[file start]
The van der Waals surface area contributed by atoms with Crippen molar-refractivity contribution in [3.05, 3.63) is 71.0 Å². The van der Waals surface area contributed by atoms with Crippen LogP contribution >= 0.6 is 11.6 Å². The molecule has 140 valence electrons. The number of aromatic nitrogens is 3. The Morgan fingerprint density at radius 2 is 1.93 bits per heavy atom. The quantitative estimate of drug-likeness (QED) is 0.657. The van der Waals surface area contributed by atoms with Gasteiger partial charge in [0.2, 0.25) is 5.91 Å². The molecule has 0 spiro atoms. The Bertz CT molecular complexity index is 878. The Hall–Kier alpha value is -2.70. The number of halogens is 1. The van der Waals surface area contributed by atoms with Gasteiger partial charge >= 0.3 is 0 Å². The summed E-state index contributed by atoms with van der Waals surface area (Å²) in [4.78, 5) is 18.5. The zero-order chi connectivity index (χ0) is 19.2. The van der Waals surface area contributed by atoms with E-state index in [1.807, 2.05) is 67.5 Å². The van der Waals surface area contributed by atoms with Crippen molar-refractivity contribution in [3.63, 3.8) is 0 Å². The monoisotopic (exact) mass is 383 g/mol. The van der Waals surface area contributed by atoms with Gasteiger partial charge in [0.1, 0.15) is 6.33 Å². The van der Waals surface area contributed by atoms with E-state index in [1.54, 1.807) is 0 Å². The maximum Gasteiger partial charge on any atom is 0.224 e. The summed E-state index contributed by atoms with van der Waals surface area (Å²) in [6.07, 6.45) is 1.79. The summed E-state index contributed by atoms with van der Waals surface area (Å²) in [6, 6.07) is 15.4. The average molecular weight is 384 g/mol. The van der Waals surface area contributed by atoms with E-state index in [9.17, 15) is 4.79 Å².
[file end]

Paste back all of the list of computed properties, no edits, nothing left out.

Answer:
The van der Waals surface area contributed by atoms with Crippen molar-refractivity contribution in [3.05, 3.63) is 71.0 Å². The van der Waals surface area contributed by atoms with Crippen LogP contribution >= 0.6 is 11.6 Å². The molecule has 140 valence electrons. The number of aromatic nitrogens is 3. The Morgan fingerprint density at radius 2 is 1.93 bits per heavy atom. The quantitative estimate of drug-likeness (QED) is 0.657. The van der Waals surface area contributed by atoms with Gasteiger partial charge in [0.2, 0.25) is 5.91 Å². The molecule has 0 spiro atoms. The Bertz CT molecular complexity index is 878. The Hall–Kier alpha value is -2.70. The number of halogens is 1. The van der Waals surface area contributed by atoms with Gasteiger partial charge >= 0.3 is 0 Å². The summed E-state index contributed by atoms with van der Waals surface area (Å²) in [4.78, 5) is 18.5. The zero-order chi connectivity index (χ0) is 19.2. The van der Waals surface area contributed by atoms with E-state index in [1.807, 2.05) is 67.5 Å². The van der Waals surface area contributed by atoms with Crippen molar-refractivity contribution in [3.63, 3.8) is 0 Å². The monoisotopic (exact) mass is 383 g/mol. The van der Waals surface area contributed by atoms with Gasteiger partial charge in [0.1, 0.15) is 6.33 Å². The van der Waals surface area contributed by atoms with E-state index in [1.54, 1.807) is 0 Å². The maximum Gasteiger partial charge on any atom is 0.224 e. The summed E-state index contributed by atoms with van der Waals surface area (Å²) in [6.07, 6.45) is 1.79. The summed E-state index contributed by atoms with van der Waals surface area (Å²) in [6, 6.07) is 15.4. The average molecular weight is 384 g/mol. The van der Waals surface area contributed by atoms with E-state index in [9.17, 15) is 4.79 Å².